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August 1928

COMPRESSION OF THE SPINAL CORD DUE TO VENTRAL EXTRADURAL CERVICAL CHONDROMASDIAGNOSIS AND SURGICAL TREATMENT

Author Affiliations

NEW YORK

From the Department of Neurological Surgery, Neurological Institute, and the Department of Neurological Surgery, Bellevue Hospital.

Arch NeurPsych. 1928;20(2):275-291. doi:10.1001/archneurpsyc.1928.02210140043003
Abstract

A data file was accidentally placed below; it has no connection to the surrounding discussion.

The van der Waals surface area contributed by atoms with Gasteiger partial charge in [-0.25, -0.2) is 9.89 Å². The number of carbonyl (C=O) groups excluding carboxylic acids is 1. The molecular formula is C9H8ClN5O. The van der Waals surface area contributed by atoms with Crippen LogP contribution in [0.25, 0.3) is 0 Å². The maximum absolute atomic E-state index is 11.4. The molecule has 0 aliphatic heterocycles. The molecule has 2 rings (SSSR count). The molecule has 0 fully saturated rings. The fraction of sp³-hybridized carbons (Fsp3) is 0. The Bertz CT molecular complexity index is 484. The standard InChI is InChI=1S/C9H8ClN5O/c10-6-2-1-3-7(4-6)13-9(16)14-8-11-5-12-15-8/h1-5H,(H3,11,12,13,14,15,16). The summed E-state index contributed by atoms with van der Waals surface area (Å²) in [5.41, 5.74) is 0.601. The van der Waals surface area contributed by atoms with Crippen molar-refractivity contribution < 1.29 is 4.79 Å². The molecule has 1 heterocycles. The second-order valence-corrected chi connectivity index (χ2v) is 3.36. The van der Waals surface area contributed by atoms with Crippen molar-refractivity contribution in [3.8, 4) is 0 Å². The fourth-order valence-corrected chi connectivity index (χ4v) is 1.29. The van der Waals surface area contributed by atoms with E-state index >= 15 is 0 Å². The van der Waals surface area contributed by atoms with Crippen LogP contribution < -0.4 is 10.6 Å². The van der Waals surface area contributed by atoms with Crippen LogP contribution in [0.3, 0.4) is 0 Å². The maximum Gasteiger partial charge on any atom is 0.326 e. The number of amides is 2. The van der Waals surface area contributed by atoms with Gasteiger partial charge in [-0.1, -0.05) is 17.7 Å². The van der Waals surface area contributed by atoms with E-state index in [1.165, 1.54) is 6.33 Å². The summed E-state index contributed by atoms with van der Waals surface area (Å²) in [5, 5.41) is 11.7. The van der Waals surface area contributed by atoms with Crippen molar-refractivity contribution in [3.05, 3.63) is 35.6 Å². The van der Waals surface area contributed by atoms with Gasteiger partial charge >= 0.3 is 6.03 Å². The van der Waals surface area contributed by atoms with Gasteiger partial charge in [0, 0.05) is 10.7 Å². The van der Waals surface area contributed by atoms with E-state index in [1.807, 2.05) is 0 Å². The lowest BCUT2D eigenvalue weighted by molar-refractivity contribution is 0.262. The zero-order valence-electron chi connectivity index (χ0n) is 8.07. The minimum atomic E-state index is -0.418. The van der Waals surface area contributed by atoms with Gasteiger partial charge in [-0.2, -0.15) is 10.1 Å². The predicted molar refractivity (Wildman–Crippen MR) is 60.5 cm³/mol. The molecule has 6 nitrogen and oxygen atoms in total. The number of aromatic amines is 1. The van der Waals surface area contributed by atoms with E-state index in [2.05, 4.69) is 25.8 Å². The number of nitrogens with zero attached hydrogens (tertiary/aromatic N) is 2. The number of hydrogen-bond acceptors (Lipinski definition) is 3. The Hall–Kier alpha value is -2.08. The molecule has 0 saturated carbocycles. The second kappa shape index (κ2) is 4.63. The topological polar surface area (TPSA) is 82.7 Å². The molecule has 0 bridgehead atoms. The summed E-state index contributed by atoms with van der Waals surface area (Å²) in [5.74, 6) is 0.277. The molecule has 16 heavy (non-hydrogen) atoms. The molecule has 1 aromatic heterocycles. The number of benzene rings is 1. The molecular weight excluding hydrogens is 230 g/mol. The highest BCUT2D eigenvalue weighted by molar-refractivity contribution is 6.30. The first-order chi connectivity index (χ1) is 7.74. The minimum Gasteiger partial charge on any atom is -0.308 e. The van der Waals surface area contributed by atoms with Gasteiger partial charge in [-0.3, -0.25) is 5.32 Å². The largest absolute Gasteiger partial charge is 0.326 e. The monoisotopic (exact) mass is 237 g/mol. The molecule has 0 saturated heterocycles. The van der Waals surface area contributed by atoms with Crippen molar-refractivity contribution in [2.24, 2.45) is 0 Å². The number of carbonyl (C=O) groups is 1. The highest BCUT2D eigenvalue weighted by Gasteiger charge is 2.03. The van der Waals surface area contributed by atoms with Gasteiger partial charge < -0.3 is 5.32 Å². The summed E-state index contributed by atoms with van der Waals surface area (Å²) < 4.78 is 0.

Within the past few years an unusual group of tumors of the spinal cord, not heretofore recognized as a definite clinical entity, has come under observation. They are discrete, sharply circumscribed, ventral, extradural chondromas lying in the midline or slightly to one side of the midline, usually in the region of the fourth, fifth or sixth cervical vertebrae. The more typical of these tumors present sufficiently defined clinical signs to permit recognition before operation. The most characteristic picture is that of marked unilateral spasticity, with atrophy and weakness of the muscles of one or two cervical segments at the level of the tumor and on the side of the spasticity, and changes in pain and temperature sense on the opposite side. Muscle, joint, vibratory and discriminative sensations are unaltered. The upper limit of the sensory changes is usually several segments lower than the atrophy and motor weakness, which, as has

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